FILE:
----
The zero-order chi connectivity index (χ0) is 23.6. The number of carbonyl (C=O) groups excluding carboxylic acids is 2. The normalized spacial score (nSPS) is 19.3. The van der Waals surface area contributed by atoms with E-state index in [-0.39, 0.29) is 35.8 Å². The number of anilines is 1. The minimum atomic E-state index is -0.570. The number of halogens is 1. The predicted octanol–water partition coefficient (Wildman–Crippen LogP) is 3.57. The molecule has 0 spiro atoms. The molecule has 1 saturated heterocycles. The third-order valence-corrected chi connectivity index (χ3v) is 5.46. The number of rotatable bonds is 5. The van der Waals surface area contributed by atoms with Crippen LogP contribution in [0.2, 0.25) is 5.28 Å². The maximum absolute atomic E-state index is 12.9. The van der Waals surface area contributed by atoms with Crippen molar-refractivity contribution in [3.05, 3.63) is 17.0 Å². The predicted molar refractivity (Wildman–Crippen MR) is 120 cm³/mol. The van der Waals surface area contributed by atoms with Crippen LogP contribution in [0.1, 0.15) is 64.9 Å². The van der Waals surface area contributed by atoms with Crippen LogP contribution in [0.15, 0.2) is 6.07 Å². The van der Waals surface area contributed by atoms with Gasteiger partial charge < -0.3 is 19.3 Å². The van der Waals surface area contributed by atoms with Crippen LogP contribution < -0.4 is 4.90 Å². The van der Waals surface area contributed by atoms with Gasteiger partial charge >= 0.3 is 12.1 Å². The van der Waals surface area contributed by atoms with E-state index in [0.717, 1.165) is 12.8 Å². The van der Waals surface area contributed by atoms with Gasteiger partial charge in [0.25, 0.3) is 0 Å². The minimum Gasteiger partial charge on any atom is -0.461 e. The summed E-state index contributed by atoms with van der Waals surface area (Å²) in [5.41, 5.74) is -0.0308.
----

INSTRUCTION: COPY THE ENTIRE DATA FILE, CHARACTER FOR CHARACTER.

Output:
The zero-order chi connectivity index (χ0) is 23.6. The number of carbonyl (C=O) groups excluding carboxylic acids is 2. The normalized spacial score (nSPS) is 19.3. The van der Waals surface area contributed by atoms with E-state index in [-0.39, 0.29) is 35.8 Å². The number of anilines is 1. The minimum atomic E-state index is -0.570. The number of halogens is 1. The predicted octanol–water partition coefficient (Wildman–Crippen LogP) is 3.57. The molecule has 0 spiro atoms. The molecule has 1 saturated heterocycles. The third-order valence-corrected chi connectivity index (χ3v) is 5.46. The number of rotatable bonds is 5. The van der Waals surface area contributed by atoms with Crippen LogP contribution in [0.2, 0.25) is 5.28 Å². The maximum absolute atomic E-state index is 12.9. The van der Waals surface area contributed by atoms with Crippen molar-refractivity contribution in [3.05, 3.63) is 17.0 Å². The predicted molar refractivity (Wildman–Crippen MR) is 120 cm³/mol. The van der Waals surface area contributed by atoms with Crippen LogP contribution in [0.1, 0.15) is 64.9 Å². The van der Waals surface area contributed by atoms with Crippen LogP contribution in [0.15, 0.2) is 6.07 Å². The van der Waals surface area contributed by atoms with Gasteiger partial charge < -0.3 is 19.3 Å². The van der Waals surface area contributed by atoms with Crippen LogP contribution < -0.4 is 4.90 Å². The van der Waals surface area contributed by atoms with Gasteiger partial charge >= 0.3 is 12.1 Å². The van der Waals surface area contributed by atoms with E-state index in [0.717, 1.165) is 12.8 Å². The van der Waals surface area contributed by atoms with Gasteiger partial charge in [0.25, 0.3) is 0 Å². The minimum Gasteiger partial charge on any atom is -0.461 e. The summed E-state index contributed by atoms with van der Waals surface area (Å²) in [5.41, 5.74) is -0.0308.